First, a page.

GENEVA / PARIS (12 April 2019) - France, known as a birthplace of human rights, must improve its approach to housing and end a host of contradictions in the implementation of the right to housing and the rights to be free from homelessness and forced evictions, says a UN human rights expert.
"I am impressed that France has included in domestic law the right to housing which includes procedures for vulnerable groups to claim that right. It is a beacon in Europe. Unfortunately, it isn’t working as effectively as it should," said Leilani Farha, the UN Special Rapporteur on the right to housing, presenting a statement at the end of a 10-day visit to the country.
"While Judges can order the provision of a home within six months, in most big cities many of these orders cannot be implemented because of a shortage of available social housing stock. In the Greater Paris region, only 50% of those identified as priority households urgently requiring adequate housing have been provided with a social housing unit.
"With France being the sixth largest economy in the world, it is unacceptable that homelessness has reached crisis proportions and that many people are dying on the street," the UN expert said.
"Those living in homelessness have an average life expectancy of 48 years, just over half the life expectancy of those who are housed. The Government has reported a commitment to reversing this situation, indicating that last year it found permanent housing solutions for 70,000 people. But Housing Associations estimate that there are currently 200,000 homeless people across the country."
Farha said a 24-hour national emergency telephone number set up by the central Government to refer homeless callers to emergency beds, was flooded with calls.
"Unfortunately, more often than not, people calling cannot get through or are turned away because of a lack of space in emergency shelters. Of those who are referred to shelters, 80% will only be allowed to stay for one night, after which time, they must start the cycle all over again," the Rapporteur said.
"Hotel rooms are currently being used to house homeless families. Meant as emergency shelters, families find themselves living in these rooms for months if not years, without the prospect of accessing permanent housing. These hotel rooms often lack private bathrooms, kitchens, laundry facilities and play areas for children, and often suffer high levels of humidity, mould and bug infestations – all of which are completely incompatible with human rights standards."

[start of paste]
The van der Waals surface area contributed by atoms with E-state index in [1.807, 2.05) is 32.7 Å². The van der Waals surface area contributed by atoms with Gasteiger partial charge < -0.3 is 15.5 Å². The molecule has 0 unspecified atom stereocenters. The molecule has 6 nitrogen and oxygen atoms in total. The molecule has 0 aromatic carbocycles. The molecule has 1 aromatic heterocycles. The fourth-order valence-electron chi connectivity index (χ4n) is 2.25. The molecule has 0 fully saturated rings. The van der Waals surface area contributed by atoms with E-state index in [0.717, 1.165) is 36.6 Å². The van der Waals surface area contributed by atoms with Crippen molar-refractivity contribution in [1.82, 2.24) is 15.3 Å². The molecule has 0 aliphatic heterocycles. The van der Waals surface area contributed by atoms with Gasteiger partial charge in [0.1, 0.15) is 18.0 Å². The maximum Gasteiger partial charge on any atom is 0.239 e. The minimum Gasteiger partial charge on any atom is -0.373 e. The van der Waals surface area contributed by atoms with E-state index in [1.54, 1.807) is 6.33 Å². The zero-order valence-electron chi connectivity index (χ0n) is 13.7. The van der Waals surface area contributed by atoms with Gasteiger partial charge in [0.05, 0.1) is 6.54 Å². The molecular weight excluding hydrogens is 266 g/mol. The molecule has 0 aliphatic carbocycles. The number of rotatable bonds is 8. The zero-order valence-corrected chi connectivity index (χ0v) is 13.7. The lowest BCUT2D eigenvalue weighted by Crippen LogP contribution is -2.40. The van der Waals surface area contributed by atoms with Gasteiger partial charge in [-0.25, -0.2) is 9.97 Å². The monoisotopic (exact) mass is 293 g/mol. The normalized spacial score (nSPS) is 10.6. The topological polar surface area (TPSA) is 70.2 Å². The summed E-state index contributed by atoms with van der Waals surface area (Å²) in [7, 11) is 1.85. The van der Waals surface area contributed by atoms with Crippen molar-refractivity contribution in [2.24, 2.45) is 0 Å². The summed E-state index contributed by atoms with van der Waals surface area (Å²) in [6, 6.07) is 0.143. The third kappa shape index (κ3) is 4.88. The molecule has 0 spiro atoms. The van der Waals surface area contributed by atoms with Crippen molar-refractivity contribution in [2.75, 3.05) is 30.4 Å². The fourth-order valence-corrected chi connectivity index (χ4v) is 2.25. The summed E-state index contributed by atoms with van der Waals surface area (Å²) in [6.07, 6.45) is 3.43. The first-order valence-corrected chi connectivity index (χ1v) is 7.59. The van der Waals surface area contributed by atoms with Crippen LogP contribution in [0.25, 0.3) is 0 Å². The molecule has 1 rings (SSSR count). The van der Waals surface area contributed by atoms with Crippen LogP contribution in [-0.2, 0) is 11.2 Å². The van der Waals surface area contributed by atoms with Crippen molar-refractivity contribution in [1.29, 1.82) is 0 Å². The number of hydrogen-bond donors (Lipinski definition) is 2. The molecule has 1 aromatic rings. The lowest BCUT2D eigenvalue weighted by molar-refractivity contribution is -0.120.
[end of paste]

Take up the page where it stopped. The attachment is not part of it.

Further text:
Farha also said she was "deeply concerned" about the harsh living conditions in informal settlements, encampments, and squats.
"In Toulouse I visited an empty office building now inhabited by almost 300 migrants, including many children. The building is severely overcrowded with no kitchen facilities, and the sanitation system is overwhelmed. There were insects everywhere."
"In the North of France, I spoke to migrants and refugees hoping to cross the English Channel to reach the United Kingdom. After the 2016 clearance of the informal settlement in Calais, the Government has implemented a policy of deterrence, providing only the most minimum basic rights needed for survival for those living in encampments – water, food and toilets. The right to adequate housing and to be free from eviction is, however, not respected."
"Those sleeping in tents are regularly subjected to forced eviction by police, their property confiscated or cleared away. Forced evictions constitute a gross violation of the right to housing under international human rights law," the expert said.
While France is facing a number of serious housing-related human rights concerns, I am convinced that the Government can and is willing to better safeguard the right to housing for those lacking a dignified life.
The Special Rapporteur will present a report to a forthcoming session of the Human Rights Council on the main findings of her visit.
Ms Leilani Farha is the UN Special Rapporteur on adequate housing as a component of the right to an adequate standard of living, and on the right to non-discrimination in this context. She took up her mandate in June 2014. Ms Farha is the Executive Director of the NGO Canada without Poverty, based in Ottawa. A lawyer by training, for the past 20 years Ms Farha has worked both internationally and domestically on the implementation of the right to adequate housing for the most marginalized groups and on the situation of people living in poverty. Her most recent report to the General Assembly focusses on rights-based upgrading of informal settlements.
The Special Rapporteurs are part of what is known as the Special Procedures of the Human Rights Council. Special Procedures, the largest body of independent experts in the UN Human Rights system, is the general name of the Council’s independent fact-finding and monitoring mechanisms that address either specific country situations or thematic issues in all parts of the world. Special Procedures’ experts work on a voluntary basis; they are not UN staff and do not receive a salary for their work. They are independent from any government or organization and serve in their individual capacity.
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